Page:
charged on cigarettes.  Mr. Bartholomew said that he was not very             
 familiar with the practices in the cigarette industry to say                  
 exactly what would happen.                                                    
 In response to Senator Green,  BOB BARTHOLOMEW  said that Alaska does         
 not have a state tax stamp on cigarettes indicating a price or a              
 date.  There are no identifying marks indicating that the Alaska              
 tax has been paid.  Also there is no provision for such in the                
  CHAIRMAN WILKEN  asked if there was objection to the stockpile               
 amendment.   SENATOR GREEN  objected.                                         
 Upon a roll call vote, Senators Wilken and Ellis voted "Yea" and              
 Senators Green and Ward voted "Nay."  The amendment failed.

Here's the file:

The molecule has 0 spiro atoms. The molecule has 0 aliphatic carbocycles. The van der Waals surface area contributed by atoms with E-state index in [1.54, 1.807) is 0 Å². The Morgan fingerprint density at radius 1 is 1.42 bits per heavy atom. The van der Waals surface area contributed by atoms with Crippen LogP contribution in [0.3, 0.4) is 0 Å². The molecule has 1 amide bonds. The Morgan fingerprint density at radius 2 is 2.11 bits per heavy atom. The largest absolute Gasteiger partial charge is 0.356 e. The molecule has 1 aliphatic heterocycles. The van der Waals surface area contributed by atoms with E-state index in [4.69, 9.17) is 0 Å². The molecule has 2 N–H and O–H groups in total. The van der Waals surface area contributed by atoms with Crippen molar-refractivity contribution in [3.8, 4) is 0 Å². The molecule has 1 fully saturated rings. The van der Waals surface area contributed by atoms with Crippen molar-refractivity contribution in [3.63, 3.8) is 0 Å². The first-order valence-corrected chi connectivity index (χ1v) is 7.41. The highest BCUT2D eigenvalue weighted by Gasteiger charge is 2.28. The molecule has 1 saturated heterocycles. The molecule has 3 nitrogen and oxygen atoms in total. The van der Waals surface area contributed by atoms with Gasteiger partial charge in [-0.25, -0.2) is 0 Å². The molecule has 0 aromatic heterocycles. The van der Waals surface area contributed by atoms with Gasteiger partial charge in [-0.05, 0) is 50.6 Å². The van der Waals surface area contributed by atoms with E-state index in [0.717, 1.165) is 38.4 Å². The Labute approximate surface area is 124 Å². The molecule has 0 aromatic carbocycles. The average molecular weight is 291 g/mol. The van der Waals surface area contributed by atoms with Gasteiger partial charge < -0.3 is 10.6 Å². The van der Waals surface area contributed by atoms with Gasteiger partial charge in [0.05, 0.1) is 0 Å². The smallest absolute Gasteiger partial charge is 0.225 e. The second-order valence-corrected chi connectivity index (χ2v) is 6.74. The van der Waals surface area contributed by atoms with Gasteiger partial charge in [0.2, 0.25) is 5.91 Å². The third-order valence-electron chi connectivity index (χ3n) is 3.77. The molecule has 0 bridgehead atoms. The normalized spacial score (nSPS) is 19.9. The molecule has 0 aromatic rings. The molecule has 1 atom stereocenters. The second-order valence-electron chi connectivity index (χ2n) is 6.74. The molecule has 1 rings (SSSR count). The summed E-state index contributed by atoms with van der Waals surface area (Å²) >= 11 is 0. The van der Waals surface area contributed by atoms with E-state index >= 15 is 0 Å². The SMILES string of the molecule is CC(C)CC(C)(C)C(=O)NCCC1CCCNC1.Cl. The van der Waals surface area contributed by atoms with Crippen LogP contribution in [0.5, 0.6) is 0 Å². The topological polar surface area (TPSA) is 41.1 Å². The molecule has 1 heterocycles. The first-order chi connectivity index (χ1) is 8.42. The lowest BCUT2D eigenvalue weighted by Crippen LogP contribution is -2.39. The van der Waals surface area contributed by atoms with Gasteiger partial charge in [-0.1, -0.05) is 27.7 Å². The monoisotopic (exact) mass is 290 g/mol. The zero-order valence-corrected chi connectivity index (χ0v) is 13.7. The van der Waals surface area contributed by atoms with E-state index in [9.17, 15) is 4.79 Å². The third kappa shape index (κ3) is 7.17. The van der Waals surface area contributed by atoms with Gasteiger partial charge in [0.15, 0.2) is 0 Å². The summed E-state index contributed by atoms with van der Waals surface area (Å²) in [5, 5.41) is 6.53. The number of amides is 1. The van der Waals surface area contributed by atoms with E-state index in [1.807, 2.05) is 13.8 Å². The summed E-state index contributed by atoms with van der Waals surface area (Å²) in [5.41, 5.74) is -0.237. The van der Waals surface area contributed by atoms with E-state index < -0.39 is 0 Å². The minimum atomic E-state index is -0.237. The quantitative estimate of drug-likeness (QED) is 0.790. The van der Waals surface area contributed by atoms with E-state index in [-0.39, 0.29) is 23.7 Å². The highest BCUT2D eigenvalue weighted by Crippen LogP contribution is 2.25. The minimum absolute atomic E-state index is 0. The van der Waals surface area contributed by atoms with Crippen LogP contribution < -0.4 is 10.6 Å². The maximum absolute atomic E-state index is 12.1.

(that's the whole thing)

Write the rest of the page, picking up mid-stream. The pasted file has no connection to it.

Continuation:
Number 540                                                                    
  SENATOR SHARP , Prime Sponsor of SB 13, believed that the changes            
 encompassed in the CS strengthens the legislation.                            
  CHAIRMAN WILKEN  informed the committee that the packet included a           
 flow chart regarding the process of this legislation and the                  
 process if a court challenge occurs.  Chairman Wilken asked if                
 there was any other discussion on CSSB 13(HES).                               
  SENATOR GREEN  commented that this was the most difficult issue to           
 hear.  Senator Green said that she would not support this                     
 legislation, but did not intend to keep it from moving out of                 
 committee.  This legislation illustrates the tendency towards